Last Thursday I finally took the beetle out hoping it would run well, A block away from my house, with almost a half a gallon of gas shown on the fuel gauge, I ran out of gas, no problem except I live on a main road, and I couldn't push it fast enough, we got the neighbors, and then a van of big men pulled up. Soon the car was probably going 40, what a sight it was, a bunch of big guys pushing a little yellow beetle. Anyway, I changed all of the fuel gauge components months ago, and they area all, new what could be wrong, I was thinking that the float which I think is called the sending unit in the tank could be stuck of something, I don't know though, and I don't like taking the sending unit out, just wondering if anyone had any tips.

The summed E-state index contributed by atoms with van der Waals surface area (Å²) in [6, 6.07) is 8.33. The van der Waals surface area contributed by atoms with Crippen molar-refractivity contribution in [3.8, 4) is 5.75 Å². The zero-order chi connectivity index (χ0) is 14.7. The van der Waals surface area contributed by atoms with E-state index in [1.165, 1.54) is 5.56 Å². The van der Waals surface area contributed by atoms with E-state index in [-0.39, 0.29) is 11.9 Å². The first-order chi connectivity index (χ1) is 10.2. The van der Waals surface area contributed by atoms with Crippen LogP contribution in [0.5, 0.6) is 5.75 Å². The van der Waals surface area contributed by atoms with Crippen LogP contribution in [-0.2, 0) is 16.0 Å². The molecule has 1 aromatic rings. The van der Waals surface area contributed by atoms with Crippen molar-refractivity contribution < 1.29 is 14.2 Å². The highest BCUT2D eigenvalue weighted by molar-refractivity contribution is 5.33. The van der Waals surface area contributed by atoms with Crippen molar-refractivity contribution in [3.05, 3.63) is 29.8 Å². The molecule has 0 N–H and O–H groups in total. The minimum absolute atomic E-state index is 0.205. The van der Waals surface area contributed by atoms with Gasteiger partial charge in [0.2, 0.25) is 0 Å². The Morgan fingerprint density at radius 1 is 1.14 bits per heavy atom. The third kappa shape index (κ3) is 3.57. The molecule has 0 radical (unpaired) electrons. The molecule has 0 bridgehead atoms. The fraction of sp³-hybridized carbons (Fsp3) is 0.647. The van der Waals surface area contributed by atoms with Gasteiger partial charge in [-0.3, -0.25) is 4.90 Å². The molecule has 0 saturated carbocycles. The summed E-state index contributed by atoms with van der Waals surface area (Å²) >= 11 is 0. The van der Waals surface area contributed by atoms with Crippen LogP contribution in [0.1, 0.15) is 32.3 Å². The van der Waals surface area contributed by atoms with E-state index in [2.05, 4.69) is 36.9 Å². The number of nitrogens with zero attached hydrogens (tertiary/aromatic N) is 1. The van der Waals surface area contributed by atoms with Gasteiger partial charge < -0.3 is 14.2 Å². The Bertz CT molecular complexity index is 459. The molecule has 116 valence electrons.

Quote 0 0

 My tip...Take it to a qualified VW Mechanic.

Loren R. Knapp
In The Hot Sonoran Desert of Arizona - 73 Super Beetle "The Blues."
Quote 0 0
Even though it's new, you may need to fool with it a bit to "calibrate" it.  e.g. bend the float arms a little.
[url=](0)(=|=)(0)[/url] 68 Ghia Vert - Gina
[url=](O\U|U/O)[/url] 72 SB Vert Autostick - Edel
Quote 0 0

We haven't a "qualified VW mechanic" here, save for the guys at the local dealership mall that happens to have a VW dealer / shop.  They charge a fortune and, further more, do not take the old air-coolers seriously.  Michigan is, after all, the original home of the "Big 3".  I live in Bay City, which lies along Michigan's I-75 "corridor".  Historically, dealing just with General Motors alone, the whole of the 100 mile stretch between Bay City and Detroit is largely "G.M. Country", with plants that are / had been in cities all between the two points... Pontiac, Flint, Saginaw, ,etc.  One must travel a ways away from this "corridor", either East or West, before one discovers "Volkswagen Sympathisers" in way of certified VW mechanics.

Daniel Mosher
Resident Cartoonist
Quote 0 0